In a practical sense, LP’s cash flow comes from the liquidity received from making previous investments, which means that the money they can actually deliver to VCs depends on their other investments. Unfortunately, cash has been far less common over the past year, which could impact their balance sheets. Unrealized gains from markups are useful, but cash returns are what ultimately decide where future dollars are allocated. Added to this is the sharp decline in public market valuations, which reduces the capital they can expect to receive when lockout periods for recent releases expire. It also forces them to re-evaluate private equity models, further reducing what they expect from future proceeds. Overall, these decreases combine to create a “denominator effect” for many LPs whose risk stakes are too large relative to other asset classes. Suppose a fund aims to have 5% of its assets in venture capital. If the value of all his non-VC assets falls precipitously, he may find himself with more money committed to VC than he feels comfortable with.
Then there’s the fact that rising interest rates create other low-risk opportunities for LP’s capital. Funds may reconsider their VC commitments not only because their assets are less valuable or less liquid, but also because other investments look more promising.
The $ 290 billion could evaporate.
What if an LP suddenly feels uncomfortable with his previous engagements with VC? They can ask not to accept or “default” on their commitments. Or, they can simply tell VCs that they would prefer the money invested more slowly.
During the 2001 recession, many VC companies “returned” their capital commitments to their LPs. How B.Bill Gurley of enchmark recently noted, investors presented this as a noble act of responsibility – they were doing their LPs well. To a more critical eye, it was a gimmick that allowed VCs to start a new fund without the excess investment made in a poor year. The LPs got their money back and the VCs avoided having to explain a bad track record. Perhaps this practice will return, freeing up funds with high-performance stories to launch new vehicles while reducing the overall burden on LPs.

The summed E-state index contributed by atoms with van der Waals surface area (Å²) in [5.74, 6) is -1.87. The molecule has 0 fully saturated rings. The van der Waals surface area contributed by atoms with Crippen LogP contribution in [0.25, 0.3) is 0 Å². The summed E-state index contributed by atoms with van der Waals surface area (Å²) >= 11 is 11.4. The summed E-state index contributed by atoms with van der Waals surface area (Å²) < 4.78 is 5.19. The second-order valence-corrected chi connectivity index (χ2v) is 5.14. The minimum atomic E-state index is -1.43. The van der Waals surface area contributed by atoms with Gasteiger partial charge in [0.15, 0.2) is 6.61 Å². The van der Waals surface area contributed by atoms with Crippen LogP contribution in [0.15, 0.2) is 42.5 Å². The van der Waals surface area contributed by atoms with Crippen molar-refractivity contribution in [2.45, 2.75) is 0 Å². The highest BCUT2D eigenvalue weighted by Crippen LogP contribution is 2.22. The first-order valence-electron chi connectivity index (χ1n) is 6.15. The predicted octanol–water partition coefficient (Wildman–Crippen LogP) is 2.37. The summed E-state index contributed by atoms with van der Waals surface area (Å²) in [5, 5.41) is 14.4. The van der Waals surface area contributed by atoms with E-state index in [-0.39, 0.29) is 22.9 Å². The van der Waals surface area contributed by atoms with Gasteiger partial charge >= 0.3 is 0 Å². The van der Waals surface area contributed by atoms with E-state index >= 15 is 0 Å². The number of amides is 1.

LPs can exercise soft power.
The above scenario is generally considered unlikely because LPs rarely default on commitments. The implication is that if the LPs do not default, the repayment of the start-up loan is a fait accompli. This assessment of the legal structure of partnerships is accurate; the waiver of the obligations towards the VCs would damage the trademarks of the LPs and would entail substantial forfeiture. However, LPs can signal to their VCs that a slower investment preference would be preferable.
While VCs may have a contractual or moral right to take sides at the agreed pace, ignoring their LPs could lead to a lack of participation in future funds. Most GPs will receive feedback from their key clients. Whether the VCs decide to distribute that $ 290 billion in two or five years makes a significant difference.
One of my company’s LPs, Patrick Cairns of Union Grove Venture Partners, explains it this way: “Companies need to raise capital to survive, but fund managers don’t need to employ capital to survive. A 10-year fund could have a 3-5 year investment period in the limited liability company agreement. Indeed, after a few years of accelerated implementation, LPs may prefer that the funds show some patience during the first part of this cycle. “
I hope my assessment of the situation is wrong. Nothing would make me happier than seeing a rapid rebound in the stock market and a revitalization of the startup rally that lasted from 2011 to 2022. Unfortunately, we must also be prepared to face a prolonged period of uncertainty.
Meanwhile, startups should reconsider their funding plans and whether they can reach profitability sooner than they might otherwise have. Nadia Boujarwah, the co-founder / CEO of Dia & Co., an emerging plus size apparel, recently reorganized her company to achieve profitability. “Getting to the point where we controlled our own destiny and no longer relied on outside investors was invigorating,” she says. “We had to make tough decisions, but they gave us the freedom to grow. I would encourage more founders to think hard about finding ways to control their own destiny. ”
In any case, the advice I’m giving to the founders in my portfolio is simple: hope dry powder, but until it materializes, strive to make the most of the resources under your control.